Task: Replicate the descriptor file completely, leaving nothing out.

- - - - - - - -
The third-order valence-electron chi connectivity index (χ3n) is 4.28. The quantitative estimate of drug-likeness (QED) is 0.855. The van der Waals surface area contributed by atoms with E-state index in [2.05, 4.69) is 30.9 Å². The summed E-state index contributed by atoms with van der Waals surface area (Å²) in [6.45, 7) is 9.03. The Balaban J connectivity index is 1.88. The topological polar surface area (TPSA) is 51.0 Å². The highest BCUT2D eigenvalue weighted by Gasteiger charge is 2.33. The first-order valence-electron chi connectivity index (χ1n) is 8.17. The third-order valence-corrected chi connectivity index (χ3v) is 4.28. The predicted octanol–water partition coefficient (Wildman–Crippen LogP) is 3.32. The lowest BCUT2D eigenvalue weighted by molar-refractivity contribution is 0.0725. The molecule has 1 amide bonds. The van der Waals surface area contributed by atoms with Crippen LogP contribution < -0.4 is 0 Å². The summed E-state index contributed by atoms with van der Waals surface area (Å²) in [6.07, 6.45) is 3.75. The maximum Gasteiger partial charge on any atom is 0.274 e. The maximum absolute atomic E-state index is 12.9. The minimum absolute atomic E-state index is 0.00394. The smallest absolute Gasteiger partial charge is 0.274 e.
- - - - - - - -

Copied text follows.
The third-order valence-electron chi connectivity index (χ3n) is 4.28. The quantitative estimate of drug-likeness (QED) is 0.855. The van der Waals surface area contributed by atoms with E-state index in [2.05, 4.69) is 30.9 Å². The summed E-state index contributed by atoms with van der Waals surface area (Å²) in [6.45, 7) is 9.03. The Balaban J connectivity index is 1.88. The topological polar surface area (TPSA) is 51.0 Å². The highest BCUT2D eigenvalue weighted by Gasteiger charge is 2.33. The first-order valence-electron chi connectivity index (χ1n) is 8.17. The third-order valence-corrected chi connectivity index (χ3v) is 4.28. The predicted octanol–water partition coefficient (Wildman–Crippen LogP) is 3.32. The lowest BCUT2D eigenvalue weighted by molar-refractivity contribution is 0.0725. The molecule has 1 amide bonds. The van der Waals surface area contributed by atoms with Crippen LogP contribution < -0.4 is 0 Å². The summed E-state index contributed by atoms with van der Waals surface area (Å²) in [6.07, 6.45) is 3.75. The maximum Gasteiger partial charge on any atom is 0.274 e. The maximum absolute atomic E-state index is 12.9. The minimum absolute atomic E-state index is 0.00394. The smallest absolute Gasteiger partial charge is 0.274 e.